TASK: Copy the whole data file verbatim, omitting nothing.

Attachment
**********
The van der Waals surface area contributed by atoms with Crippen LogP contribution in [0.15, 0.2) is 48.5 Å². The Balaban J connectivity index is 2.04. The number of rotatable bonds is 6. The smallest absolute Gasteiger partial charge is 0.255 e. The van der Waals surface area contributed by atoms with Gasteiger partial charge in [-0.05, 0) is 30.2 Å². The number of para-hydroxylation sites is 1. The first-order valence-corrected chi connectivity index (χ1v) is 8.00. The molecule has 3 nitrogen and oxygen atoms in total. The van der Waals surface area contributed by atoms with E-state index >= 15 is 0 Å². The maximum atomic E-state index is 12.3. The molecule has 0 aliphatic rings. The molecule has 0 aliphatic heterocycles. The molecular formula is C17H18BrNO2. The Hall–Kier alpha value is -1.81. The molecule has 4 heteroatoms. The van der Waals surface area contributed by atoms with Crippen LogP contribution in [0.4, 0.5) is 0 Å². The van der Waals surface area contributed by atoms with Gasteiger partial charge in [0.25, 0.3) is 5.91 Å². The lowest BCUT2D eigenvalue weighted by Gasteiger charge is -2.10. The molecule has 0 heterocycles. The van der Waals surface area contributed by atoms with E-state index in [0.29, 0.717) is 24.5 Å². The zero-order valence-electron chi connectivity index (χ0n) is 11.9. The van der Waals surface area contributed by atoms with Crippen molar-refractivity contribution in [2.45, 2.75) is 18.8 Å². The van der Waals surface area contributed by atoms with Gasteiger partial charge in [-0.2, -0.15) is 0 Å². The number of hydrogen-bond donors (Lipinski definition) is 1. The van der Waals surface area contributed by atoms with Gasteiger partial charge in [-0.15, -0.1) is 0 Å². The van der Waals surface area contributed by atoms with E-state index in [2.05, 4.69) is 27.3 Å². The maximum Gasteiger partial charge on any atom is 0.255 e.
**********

The van der Waals surface area contributed by atoms with Crippen LogP contribution in [0.15, 0.2) is 48.5 Å². The Balaban J connectivity index is 2.04. The number of rotatable bonds is 6. The smallest absolute Gasteiger partial charge is 0.255 e. The van der Waals surface area contributed by atoms with Gasteiger partial charge in [-0.05, 0) is 30.2 Å². The number of para-hydroxylation sites is 1. The first-order valence-corrected chi connectivity index (χ1v) is 8.00. The molecule has 3 nitrogen and oxygen atoms in total. The van der Waals surface area contributed by atoms with E-state index >= 15 is 0 Å². The maximum atomic E-state index is 12.3. The molecule has 0 aliphatic rings. The molecule has 0 aliphatic heterocycles. The molecular formula is C17H18BrNO2. The Hall–Kier alpha value is -1.81. The molecule has 4 heteroatoms. The van der Waals surface area contributed by atoms with Crippen LogP contribution in [0.4, 0.5) is 0 Å². The van der Waals surface area contributed by atoms with Gasteiger partial charge in [0.25, 0.3) is 5.91 Å². The lowest BCUT2D eigenvalue weighted by Gasteiger charge is -2.10. The molecule has 0 heterocycles. The van der Waals surface area contributed by atoms with E-state index in [0.29, 0.717) is 24.5 Å². The zero-order valence-electron chi connectivity index (χ0n) is 11.9. The van der Waals surface area contributed by atoms with Crippen molar-refractivity contribution in [2.45, 2.75) is 18.8 Å². The van der Waals surface area contributed by atoms with Gasteiger partial charge in [-0.2, -0.15) is 0 Å². The number of hydrogen-bond donors (Lipinski definition) is 1. The van der Waals surface area contributed by atoms with Gasteiger partial charge in [-0.15, -0.1) is 0 Å². The van der Waals surface area contributed by atoms with E-state index in [2.05, 4.69) is 27.3 Å². The maximum Gasteiger partial charge on any atom is 0.255 e.